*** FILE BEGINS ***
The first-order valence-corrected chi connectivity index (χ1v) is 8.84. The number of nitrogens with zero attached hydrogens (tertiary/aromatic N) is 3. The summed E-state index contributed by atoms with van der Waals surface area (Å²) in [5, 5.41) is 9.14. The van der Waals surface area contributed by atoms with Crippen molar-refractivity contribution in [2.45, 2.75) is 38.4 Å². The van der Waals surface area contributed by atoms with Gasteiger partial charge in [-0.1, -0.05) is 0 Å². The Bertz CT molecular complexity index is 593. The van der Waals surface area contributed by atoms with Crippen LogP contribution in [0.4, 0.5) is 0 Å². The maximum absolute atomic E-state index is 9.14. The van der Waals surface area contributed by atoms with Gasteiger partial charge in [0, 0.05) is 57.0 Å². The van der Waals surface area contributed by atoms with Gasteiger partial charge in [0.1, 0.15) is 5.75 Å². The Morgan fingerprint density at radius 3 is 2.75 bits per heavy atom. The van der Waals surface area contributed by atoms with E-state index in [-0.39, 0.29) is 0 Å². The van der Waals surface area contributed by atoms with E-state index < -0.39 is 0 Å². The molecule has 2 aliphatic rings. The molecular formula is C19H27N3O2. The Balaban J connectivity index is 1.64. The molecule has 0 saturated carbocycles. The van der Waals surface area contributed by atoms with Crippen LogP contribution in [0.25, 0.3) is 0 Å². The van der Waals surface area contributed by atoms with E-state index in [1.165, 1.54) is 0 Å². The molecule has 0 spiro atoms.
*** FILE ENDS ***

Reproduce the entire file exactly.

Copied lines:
The first-order valence-corrected chi connectivity index (χ1v) is 8.84. The number of nitrogens with zero attached hydrogens (tertiary/aromatic N) is 3. The summed E-state index contributed by atoms with van der Waals surface area (Å²) in [5, 5.41) is 9.14. The van der Waals surface area contributed by atoms with Crippen molar-refractivity contribution in [2.45, 2.75) is 38.4 Å². The van der Waals surface area contributed by atoms with Gasteiger partial charge in [-0.1, -0.05) is 0 Å². The Bertz CT molecular complexity index is 593. The van der Waals surface area contributed by atoms with Crippen LogP contribution in [0.4, 0.5) is 0 Å². The maximum absolute atomic E-state index is 9.14. The van der Waals surface area contributed by atoms with Gasteiger partial charge in [0, 0.05) is 57.0 Å². The van der Waals surface area contributed by atoms with Gasteiger partial charge in [0.1, 0.15) is 5.75 Å². The Morgan fingerprint density at radius 3 is 2.75 bits per heavy atom. The van der Waals surface area contributed by atoms with E-state index in [-0.39, 0.29) is 0 Å². The van der Waals surface area contributed by atoms with E-state index < -0.39 is 0 Å². The molecule has 2 aliphatic rings. The molecular formula is C19H27N3O2. The Balaban J connectivity index is 1.64. The molecule has 0 saturated carbocycles. The van der Waals surface area contributed by atoms with Crippen LogP contribution in [0.25, 0.3) is 0 Å². The van der Waals surface area contributed by atoms with E-state index in [1.165, 1.54) is 0 Å². The molecule has 0 spiro atoms.